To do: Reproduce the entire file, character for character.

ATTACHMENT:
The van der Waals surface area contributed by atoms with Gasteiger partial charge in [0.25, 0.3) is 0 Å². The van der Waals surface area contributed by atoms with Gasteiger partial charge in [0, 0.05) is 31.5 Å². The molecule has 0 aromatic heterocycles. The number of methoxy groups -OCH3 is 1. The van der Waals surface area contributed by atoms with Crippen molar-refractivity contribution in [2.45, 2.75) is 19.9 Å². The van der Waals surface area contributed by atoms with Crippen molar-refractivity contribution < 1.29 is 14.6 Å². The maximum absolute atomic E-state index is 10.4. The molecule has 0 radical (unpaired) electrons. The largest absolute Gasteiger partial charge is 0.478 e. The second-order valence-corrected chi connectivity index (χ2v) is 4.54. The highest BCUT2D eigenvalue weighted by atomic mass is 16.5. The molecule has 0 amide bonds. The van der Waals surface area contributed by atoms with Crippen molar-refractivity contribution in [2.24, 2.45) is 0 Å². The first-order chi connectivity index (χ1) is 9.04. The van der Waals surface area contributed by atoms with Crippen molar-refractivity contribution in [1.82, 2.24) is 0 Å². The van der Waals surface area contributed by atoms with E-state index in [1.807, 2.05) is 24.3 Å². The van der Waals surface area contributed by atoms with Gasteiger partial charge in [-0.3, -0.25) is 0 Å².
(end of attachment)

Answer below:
The van der Waals surface area contributed by atoms with Gasteiger partial charge in [0.25, 0.3) is 0 Å². The van der Waals surface area contributed by atoms with Gasteiger partial charge in [0, 0.05) is 31.5 Å². The molecule has 0 aromatic heterocycles. The number of methoxy groups -OCH3 is 1. The van der Waals surface area contributed by atoms with Crippen molar-refractivity contribution in [2.45, 2.75) is 19.9 Å². The van der Waals surface area contributed by atoms with Crippen molar-refractivity contribution < 1.29 is 14.6 Å². The maximum absolute atomic E-state index is 10.4. The molecule has 0 radical (unpaired) electrons. The largest absolute Gasteiger partial charge is 0.478 e. The second-order valence-corrected chi connectivity index (χ2v) is 4.54. The highest BCUT2D eigenvalue weighted by atomic mass is 16.5. The molecule has 0 amide bonds. The van der Waals surface area contributed by atoms with Crippen molar-refractivity contribution in [2.24, 2.45) is 0 Å². The first-order chi connectivity index (χ1) is 9.04. The van der Waals surface area contributed by atoms with Crippen molar-refractivity contribution in [1.82, 2.24) is 0 Å². The van der Waals surface area contributed by atoms with E-state index in [1.807, 2.05) is 24.3 Å². The van der Waals surface area contributed by atoms with Gasteiger partial charge in [-0.3, -0.25) is 0 Å².